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Function Type Signatures in Javascript by@lunasunkaiser

May 13th 2017 9,081 reads

When a Javascript Developer starts to explore the deepest secrets of the Functional Programming, he often finds these weird *arrow notations with type* written above the functions and feels *โWhat the hell is this?โ*. After all, heโs a master of dynamic typed Javascript, free from the boundaries of types.

These type notations are a meta language called **Type Signatures** that tells a lot about a Pure Function and are important in functional programming *much more than we might first expect*.

*Letโs see what these Type Signatures are and why we should use them in our code.*

A Type Signature defines the inputs and outputs for the function, sometimes including the number of arguments, the types of arguments and order of arguments contained by a function.

These type signatures are highly expressive statements written above Pure Functions and are used to deduce itโs working.

Type Signatures are based on Hindley-Milner Type system as a standard type system which is also followed by ML-influenced languages, including Haskell.

These statements serves a greater purpose by **Formalizing** the functional expression in Type Inferring Algorithms*(commonly used by Haskell)*, but for now weโll use them to document our Javascript code better and deriving **Free Theorems **out of them.

And if you find any Pure Function documented with these Type Signatures, the power to decode them will give you an ahead-of-time insight on the workings of that Function.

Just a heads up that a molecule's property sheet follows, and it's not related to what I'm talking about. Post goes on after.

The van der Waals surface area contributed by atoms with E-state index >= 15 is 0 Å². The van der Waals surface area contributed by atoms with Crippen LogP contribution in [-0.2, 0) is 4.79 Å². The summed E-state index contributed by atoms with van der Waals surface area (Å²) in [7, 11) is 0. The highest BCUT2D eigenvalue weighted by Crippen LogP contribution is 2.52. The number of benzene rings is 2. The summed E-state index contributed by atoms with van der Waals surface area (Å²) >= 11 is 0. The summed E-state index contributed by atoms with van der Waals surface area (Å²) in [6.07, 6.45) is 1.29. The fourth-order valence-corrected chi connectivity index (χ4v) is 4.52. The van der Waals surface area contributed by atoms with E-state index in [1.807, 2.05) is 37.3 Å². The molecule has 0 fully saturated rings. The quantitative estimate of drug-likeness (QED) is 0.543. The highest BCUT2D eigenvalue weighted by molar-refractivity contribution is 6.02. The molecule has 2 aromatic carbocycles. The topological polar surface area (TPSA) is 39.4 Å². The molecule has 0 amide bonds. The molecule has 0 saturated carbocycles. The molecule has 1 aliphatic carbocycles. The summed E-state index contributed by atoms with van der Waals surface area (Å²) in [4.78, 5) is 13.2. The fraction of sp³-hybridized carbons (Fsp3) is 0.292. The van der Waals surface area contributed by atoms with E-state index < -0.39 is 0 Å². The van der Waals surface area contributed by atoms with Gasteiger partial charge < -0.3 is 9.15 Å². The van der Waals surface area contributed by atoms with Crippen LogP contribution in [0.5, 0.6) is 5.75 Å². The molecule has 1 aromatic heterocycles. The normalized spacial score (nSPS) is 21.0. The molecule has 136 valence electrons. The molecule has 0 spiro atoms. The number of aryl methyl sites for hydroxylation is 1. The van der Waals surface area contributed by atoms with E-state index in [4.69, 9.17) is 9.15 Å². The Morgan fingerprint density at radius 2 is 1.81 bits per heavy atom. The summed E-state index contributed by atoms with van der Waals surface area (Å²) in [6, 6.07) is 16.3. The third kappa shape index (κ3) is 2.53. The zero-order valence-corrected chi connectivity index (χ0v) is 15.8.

Weโll be defining Type Signatures as comments above our functions. You can also use *Flow* to infer types when using functions. To get started with Flow you can follow this,

// length :: String โ Number

const length = s => s.length;

So the above function takes a string and returns a number. If we look closely we can see

1. The function name is written first followed by `::`.

2. The input type of the function is written before the arrow.

3. The return type of the function is written after the arrow or at last.

Remember, only the types of the input and output is written so that it can be read as *โA function length from string to numberโ.*

The above length function can also be written as

// length :: [Number] โ Number

const length = arr => arr.length

And itโs normal for a function to have a multiple type signatures as long it is practical, if a function is too flexible with its parameter types then we should use ** HM-arbitrary variables**, weโll discuss them in a sec.

In Javascript, we can have functions with many parameters, unlike other FP languages, and itโs a good practice to curry those functions to take only one parameter at a time. But, if we still want to use multiple parameters in our functions we can do this.

// join :: (String, [String]) โ String

const join = (separator, arr) => arr.join(separator)

*Itโs not functional programming if we donโt have functions working on functions.*

// addOneToAll :: ((Number โ Number),[Number]) โ [Number]

const addOneToAll = (addOne = x=>x+1 , arr) => arr.map(addOne)

When a function is passed as parameter, we wrap itโs signature in a parentheses to present a more meaningful overall Type Signature.

The above function is a โ*map*โ function, not every time this function works on defined data types, basically, it can work on any type of array. So to describe these kinds of a function we need something else.

*Functions like identity, map, filter and reduce accepts arguments that are too flexible to be defined by a specific type so we use classic Hindley-Milner variables **a** and **b**ย .*